Friday, July 13, 2007

Confessions of a non-Genius

Art Hennessey's Mirror Up To Nature showed me this great post from the Working Group. There's much there that got me thinking, but this quote was terrific:

I think everyone in the theater wants to be a genius. I've never really met a theater artist who thought people were better than them at their particular field. I've met the best director in the world 20-30 times, the best playwright twice as often a and the best actor? I meet him everyday. And even those of us who are humble, deep down have a belief that what we personally do is "true art" it's "real theater" and so in the rehearsal room we believe it should be respected. So, you often end up with a room of people who think they know more than the others around them and are saying "prove it to me, that you're so good" in every note session.

(Confession #1) I used to be this way. I thrived on attention from productions and achievement and desperately wanted to be "important" in some artistic sense. I felt sure that someone would see my stuff and pronounce that they'd found the next playwriting prodigy. Or at least I hoped they would.

(Confession #2) I'm not a genius. Over the years, with experience, I figured out what the rest of the world apparently already knew.

This turns out to be a pretty helpful realization, because it saves a lot of time and energy, which I can then put into making the project of the moment, be it a play or novel or screenplay, better. (Yes, I still practice my Academy Award or Pulitzer Speech while washing the dinner dishes, but not quite so often anymore.) I'm a pretty good writer, I'm a hard worker, and I'm getting better all the time. I make a point of trying to work with other writers who are better than me (I'm definitely not the most talented writer in either of my writing groups).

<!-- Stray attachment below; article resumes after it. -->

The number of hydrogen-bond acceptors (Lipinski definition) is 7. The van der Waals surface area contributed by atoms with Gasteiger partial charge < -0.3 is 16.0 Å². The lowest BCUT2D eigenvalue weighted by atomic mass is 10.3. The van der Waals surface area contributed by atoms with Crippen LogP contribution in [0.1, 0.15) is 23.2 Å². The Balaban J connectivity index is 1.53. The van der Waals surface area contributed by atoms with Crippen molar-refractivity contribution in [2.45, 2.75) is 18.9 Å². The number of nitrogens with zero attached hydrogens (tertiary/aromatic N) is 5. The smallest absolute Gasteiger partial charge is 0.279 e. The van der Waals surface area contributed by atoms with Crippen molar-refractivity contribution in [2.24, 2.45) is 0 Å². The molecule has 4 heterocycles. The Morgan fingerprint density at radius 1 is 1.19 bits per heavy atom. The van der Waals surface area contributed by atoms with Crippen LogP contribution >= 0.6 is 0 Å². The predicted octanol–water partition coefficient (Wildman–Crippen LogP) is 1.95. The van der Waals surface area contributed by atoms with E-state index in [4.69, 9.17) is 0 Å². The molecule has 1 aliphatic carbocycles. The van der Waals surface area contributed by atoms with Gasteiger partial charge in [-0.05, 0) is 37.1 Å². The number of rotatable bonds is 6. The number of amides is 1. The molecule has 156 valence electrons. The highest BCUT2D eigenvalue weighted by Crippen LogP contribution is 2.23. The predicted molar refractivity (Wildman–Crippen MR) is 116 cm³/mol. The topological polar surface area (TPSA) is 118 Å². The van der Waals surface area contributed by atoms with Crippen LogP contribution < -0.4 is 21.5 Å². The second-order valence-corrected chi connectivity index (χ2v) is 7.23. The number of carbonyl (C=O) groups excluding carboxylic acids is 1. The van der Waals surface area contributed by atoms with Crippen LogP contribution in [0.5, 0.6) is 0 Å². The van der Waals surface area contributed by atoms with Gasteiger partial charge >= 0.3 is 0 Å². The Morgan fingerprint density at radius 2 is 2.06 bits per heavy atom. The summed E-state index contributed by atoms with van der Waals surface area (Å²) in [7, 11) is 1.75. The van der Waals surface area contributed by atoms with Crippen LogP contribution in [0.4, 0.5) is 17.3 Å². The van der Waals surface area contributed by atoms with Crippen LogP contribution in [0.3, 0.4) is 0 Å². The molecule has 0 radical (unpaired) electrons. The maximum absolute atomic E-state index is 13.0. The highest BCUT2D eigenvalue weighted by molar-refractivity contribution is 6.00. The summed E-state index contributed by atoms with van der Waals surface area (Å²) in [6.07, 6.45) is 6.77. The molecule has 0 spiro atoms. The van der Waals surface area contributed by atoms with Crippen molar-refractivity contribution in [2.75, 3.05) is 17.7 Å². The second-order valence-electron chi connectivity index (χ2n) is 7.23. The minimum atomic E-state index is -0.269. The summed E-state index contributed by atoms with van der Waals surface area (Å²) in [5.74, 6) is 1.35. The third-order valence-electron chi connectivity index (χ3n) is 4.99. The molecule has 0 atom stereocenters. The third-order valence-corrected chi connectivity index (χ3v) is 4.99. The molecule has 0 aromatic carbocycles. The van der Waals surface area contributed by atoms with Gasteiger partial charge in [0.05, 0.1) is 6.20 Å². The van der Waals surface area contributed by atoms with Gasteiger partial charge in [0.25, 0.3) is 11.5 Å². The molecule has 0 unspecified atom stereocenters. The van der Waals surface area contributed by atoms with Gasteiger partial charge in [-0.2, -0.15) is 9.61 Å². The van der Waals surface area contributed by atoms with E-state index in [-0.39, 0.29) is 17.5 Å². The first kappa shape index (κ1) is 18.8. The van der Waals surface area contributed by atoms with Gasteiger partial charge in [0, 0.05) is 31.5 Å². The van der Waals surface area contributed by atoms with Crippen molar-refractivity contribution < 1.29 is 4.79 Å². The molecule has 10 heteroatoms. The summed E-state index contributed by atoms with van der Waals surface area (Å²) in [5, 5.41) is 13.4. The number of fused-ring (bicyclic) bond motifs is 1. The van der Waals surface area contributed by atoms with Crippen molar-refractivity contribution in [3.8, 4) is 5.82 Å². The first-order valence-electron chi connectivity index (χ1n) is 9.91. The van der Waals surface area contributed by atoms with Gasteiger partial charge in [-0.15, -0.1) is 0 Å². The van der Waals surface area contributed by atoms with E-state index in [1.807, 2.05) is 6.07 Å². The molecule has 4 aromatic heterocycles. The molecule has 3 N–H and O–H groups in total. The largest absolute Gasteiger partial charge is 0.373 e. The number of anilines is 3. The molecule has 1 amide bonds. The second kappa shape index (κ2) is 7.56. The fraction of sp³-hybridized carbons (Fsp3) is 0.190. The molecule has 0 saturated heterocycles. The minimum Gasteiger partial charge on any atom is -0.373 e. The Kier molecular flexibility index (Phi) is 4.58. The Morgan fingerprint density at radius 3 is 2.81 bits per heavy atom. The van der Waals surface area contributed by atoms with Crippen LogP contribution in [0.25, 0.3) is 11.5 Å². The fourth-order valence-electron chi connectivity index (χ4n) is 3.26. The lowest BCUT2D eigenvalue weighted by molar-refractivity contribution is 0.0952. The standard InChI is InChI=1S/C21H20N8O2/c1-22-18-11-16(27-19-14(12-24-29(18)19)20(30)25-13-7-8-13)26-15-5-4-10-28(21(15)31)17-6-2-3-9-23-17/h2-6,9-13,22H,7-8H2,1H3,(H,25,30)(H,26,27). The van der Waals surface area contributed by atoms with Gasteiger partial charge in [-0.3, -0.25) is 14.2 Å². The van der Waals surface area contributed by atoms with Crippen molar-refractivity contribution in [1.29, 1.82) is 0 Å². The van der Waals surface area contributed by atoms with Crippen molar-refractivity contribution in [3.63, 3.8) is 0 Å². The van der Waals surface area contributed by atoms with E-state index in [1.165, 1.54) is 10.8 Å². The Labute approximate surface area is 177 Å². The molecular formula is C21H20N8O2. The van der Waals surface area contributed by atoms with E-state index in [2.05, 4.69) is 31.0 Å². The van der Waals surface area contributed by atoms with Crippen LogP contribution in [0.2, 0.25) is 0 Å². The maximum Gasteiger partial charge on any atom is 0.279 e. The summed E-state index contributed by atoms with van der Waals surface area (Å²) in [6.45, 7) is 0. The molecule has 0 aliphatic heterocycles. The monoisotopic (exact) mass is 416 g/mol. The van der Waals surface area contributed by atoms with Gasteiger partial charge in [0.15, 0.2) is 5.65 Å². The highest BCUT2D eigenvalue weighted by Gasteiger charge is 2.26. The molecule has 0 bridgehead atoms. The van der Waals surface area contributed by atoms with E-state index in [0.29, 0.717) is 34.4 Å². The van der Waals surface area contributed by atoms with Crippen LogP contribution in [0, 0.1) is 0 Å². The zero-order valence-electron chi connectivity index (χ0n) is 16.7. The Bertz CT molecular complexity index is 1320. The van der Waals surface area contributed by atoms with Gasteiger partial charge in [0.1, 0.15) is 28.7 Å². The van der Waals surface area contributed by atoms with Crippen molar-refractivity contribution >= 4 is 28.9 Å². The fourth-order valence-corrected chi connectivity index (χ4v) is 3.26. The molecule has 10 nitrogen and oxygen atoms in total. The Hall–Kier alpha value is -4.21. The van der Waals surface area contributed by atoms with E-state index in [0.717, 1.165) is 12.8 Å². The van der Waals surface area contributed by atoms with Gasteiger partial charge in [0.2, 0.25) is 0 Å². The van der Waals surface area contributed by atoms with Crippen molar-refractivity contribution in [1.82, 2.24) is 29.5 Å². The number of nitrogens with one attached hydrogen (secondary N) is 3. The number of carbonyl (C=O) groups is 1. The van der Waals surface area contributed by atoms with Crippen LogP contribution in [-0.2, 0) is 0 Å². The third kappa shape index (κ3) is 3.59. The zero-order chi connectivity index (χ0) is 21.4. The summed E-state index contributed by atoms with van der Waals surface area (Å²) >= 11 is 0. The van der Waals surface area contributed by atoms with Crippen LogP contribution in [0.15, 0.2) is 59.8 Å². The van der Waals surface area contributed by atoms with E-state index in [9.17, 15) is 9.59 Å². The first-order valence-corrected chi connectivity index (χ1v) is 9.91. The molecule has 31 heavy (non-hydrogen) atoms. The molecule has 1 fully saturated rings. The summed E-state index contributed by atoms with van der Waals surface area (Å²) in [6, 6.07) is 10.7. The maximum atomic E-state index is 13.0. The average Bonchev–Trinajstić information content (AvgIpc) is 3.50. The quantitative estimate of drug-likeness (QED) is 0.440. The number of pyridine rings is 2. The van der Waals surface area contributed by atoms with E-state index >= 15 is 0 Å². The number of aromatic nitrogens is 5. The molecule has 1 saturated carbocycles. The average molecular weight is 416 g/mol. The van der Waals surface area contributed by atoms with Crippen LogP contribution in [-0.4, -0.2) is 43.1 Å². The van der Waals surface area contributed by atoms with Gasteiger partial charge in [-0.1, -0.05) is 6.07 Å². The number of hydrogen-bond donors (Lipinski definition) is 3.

Would I like my work to reach a broad audience and have a wide-reaching cultural impact? Sure. But it might not. In our culture, we're conditioned to want to play in the Superbowl or the World Series or the Masters. And win. I went to MIT, and there's a certain expectation there, just as part of the culture, that you'll get out of school and go do something earthshattering. Change the world.

In the end, though, the real writers are those who, when they figure out they're not going to win the Pulitzer, don't quit and get a job making a ton of money, but just keep getting up every morning and writing pages. I'm relieved to know that I'm a real writer (even if I'm not a genius).

2 comments:

Dan Milstein said...

Pat, can I just say, this (excellent) post captures something I admire tremendously about the way you approach your work. The drive to create steadily, to always be learning, to collaborate with and learn from people you admire.

Great stuff, and worthy of emulation.

patrick said...

Thanks, Dan. It's really the collaborative nature of theatre that's the most fun (and interesting) for me. I'm one of those playwrights (as you know) who likes to attend as many rehearsals as possible, because I really like to watch people work and see how they negotiate the process.